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College Opinion Poll Site Launched

CORRECTION APPENDED

Two graduate students at Dartmouth are on a mission to make the opinions of college campuses more public through a new web polling site called open-vote.com. Discerning the student consensus on issues can be a challenge, the creators of the site say, and their project attempts to provide that service.

The site is not yet open to students here, but is coming soon. Open Vote co-founder Colin Van Ostern said Harvard is “definitely on our short list of schools to add.”

Currently running at Dartmouth College, Drexel University, and Washington University in Saint Louis, the Web site polls students on topics ranging from which politician they will vote for in a primary to the less serious questions of favorite foods and attractive qualities of the opposite sex.

“We feel that it is hard to see the true opinions of a campus, and an open Web site was a good way to make these opinions more transparent,” Van Ostern said in a telephone interview yesterday.

Van Ostern, a first-year graduate student at the Tuck School of Business at Dartmouth, founded the Web site with classmate Peter Freedman, a second-year at the Tuck School. The two thought up the idea after finals last year at a local bar, and say they are thrilled with their project’s results since its launch in September. The site has recorded over 50,000 votes already from its first two test campuses. [SEE CORRECTION BELOW]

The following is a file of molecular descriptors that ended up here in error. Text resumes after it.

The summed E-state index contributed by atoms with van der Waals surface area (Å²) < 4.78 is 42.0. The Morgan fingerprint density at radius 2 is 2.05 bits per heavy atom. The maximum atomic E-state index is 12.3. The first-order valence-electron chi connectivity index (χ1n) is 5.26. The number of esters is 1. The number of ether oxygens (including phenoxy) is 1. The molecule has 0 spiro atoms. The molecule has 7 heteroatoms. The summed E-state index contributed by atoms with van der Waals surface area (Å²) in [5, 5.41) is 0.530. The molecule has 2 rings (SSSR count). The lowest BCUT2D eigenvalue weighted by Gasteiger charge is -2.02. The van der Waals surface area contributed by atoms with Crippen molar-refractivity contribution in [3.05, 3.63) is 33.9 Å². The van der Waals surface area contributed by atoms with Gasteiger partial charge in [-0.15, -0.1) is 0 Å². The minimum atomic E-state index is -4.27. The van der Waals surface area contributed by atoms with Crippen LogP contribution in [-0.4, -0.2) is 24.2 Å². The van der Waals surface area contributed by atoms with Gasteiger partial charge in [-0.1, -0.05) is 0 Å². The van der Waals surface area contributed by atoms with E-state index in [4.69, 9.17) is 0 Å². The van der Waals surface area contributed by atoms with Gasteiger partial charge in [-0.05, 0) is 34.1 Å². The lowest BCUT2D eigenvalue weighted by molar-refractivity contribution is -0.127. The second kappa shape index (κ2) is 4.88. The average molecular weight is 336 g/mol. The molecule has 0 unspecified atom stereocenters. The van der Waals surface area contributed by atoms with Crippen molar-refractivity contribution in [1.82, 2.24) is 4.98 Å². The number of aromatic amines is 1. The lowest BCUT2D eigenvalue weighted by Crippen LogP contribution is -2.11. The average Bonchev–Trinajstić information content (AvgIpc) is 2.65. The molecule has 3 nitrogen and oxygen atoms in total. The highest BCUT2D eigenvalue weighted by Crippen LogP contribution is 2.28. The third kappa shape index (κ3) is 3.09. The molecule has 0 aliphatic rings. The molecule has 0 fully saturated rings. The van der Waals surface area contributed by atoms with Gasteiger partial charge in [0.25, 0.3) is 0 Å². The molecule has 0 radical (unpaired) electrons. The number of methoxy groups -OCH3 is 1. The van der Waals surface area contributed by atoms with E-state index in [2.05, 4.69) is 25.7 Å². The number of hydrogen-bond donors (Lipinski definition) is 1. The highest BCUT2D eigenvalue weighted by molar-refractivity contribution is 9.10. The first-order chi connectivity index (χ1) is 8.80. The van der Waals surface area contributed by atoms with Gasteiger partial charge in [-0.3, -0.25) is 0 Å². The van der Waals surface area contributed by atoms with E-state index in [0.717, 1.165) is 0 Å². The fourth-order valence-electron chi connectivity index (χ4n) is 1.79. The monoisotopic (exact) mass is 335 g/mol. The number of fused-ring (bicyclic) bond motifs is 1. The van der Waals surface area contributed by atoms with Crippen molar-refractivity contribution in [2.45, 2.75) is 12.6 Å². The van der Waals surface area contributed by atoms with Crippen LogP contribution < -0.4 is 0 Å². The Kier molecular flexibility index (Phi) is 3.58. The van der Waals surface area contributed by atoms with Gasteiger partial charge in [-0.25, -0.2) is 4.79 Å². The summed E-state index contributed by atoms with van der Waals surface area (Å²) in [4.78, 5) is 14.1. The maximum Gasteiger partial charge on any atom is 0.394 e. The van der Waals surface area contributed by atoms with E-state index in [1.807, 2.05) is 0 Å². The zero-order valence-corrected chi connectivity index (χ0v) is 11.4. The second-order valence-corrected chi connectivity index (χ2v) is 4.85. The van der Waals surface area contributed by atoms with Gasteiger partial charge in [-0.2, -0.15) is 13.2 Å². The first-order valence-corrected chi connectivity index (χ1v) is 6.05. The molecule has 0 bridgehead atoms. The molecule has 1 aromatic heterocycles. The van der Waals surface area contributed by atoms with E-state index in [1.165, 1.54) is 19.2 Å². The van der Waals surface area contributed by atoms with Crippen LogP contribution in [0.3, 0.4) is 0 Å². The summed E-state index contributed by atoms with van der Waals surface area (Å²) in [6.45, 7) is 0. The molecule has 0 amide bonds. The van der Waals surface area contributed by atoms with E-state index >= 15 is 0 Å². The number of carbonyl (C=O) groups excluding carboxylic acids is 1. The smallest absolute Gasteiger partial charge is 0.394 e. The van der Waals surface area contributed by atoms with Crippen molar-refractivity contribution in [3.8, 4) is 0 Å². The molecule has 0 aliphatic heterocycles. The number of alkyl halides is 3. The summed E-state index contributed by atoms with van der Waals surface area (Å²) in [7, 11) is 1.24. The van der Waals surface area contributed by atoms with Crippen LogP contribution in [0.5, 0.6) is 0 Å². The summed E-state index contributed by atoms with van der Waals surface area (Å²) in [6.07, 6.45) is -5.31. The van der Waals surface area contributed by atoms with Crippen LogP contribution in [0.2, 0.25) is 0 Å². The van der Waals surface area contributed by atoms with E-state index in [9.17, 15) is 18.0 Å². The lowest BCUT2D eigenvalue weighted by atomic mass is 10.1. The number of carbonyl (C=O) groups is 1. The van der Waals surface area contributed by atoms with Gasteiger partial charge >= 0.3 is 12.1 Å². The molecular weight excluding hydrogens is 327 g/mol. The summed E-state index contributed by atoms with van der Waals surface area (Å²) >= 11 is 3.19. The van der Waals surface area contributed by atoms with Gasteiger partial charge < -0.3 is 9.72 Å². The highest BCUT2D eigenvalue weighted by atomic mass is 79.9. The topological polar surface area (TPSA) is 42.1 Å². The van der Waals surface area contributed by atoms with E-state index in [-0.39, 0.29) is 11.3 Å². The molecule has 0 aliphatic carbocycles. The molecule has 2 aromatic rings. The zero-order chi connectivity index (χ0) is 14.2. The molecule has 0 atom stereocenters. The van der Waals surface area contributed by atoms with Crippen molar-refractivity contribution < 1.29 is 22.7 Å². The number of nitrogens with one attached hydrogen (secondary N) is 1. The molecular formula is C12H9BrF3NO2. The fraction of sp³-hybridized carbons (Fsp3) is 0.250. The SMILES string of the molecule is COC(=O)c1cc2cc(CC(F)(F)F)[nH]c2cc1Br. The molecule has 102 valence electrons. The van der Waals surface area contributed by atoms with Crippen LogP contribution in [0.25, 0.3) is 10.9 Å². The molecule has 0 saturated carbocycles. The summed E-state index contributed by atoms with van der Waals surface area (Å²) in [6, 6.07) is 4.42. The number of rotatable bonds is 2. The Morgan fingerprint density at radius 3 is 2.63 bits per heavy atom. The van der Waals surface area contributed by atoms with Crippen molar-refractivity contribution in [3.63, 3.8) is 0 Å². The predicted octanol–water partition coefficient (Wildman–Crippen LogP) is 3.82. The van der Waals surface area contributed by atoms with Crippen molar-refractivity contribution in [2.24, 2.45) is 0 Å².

While the Web site has used local political debates to open the Web polls for particular schools, the site’s questions become user-generated following sufficient use by students.

The site will also soon be fully integrated with Facebook, allowing members to display their stances on poll questions search for friends’ opinions.

Colleges will soon be added to the Open Vote network following requests from students at over 25 different schools across the country, including Harvard.

CORRECTION

The Dec. 12 news article "College Opinion Poll Site Launched" gave an incorrect name for Tuck School of Business student Jason Freedman. His first name is not Peter.
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